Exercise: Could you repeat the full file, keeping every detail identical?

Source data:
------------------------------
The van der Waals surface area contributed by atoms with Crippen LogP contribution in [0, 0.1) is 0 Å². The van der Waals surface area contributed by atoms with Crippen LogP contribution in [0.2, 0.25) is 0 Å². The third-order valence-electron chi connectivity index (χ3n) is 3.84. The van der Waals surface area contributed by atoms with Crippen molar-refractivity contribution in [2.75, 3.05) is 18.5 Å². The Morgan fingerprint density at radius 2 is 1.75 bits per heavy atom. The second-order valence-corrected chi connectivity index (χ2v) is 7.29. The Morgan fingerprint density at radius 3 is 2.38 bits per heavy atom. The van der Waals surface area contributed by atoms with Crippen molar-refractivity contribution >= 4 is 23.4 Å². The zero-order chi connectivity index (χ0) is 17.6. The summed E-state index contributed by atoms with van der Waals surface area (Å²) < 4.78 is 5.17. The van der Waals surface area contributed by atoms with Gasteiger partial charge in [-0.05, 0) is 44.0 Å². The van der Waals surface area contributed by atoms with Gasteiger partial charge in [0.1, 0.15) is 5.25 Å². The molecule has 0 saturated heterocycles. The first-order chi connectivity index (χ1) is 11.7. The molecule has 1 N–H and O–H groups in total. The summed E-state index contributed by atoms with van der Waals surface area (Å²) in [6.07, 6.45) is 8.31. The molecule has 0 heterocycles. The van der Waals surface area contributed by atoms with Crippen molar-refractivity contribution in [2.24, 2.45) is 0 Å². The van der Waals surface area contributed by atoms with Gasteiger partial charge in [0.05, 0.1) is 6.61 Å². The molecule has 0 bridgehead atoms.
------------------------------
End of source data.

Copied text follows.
The van der Waals surface area contributed by atoms with Crippen LogP contribution in [0, 0.1) is 0 Å². The van der Waals surface area contributed by atoms with Crippen LogP contribution in [0.2, 0.25) is 0 Å². The third-order valence-electron chi connectivity index (χ3n) is 3.84. The van der Waals surface area contributed by atoms with Crippen molar-refractivity contribution in [2.75, 3.05) is 18.5 Å². The Morgan fingerprint density at radius 2 is 1.75 bits per heavy atom. The second-order valence-corrected chi connectivity index (χ2v) is 7.29. The Morgan fingerprint density at radius 3 is 2.38 bits per heavy atom. The van der Waals surface area contributed by atoms with Crippen molar-refractivity contribution >= 4 is 23.4 Å². The zero-order chi connectivity index (χ0) is 17.6. The summed E-state index contributed by atoms with van der Waals surface area (Å²) < 4.78 is 5.17. The van der Waals surface area contributed by atoms with Gasteiger partial charge in [-0.05, 0) is 44.0 Å². The van der Waals surface area contributed by atoms with Gasteiger partial charge in [0.1, 0.15) is 5.25 Å². The molecule has 0 saturated heterocycles. The first-order chi connectivity index (χ1) is 11.7. The molecule has 1 N–H and O–H groups in total. The summed E-state index contributed by atoms with van der Waals surface area (Å²) in [6.07, 6.45) is 8.31. The molecule has 0 heterocycles. The van der Waals surface area contributed by atoms with Crippen molar-refractivity contribution in [2.24, 2.45) is 0 Å². The van der Waals surface area contributed by atoms with Gasteiger partial charge in [0.05, 0.1) is 6.61 Å². The molecule has 0 bridgehead atoms.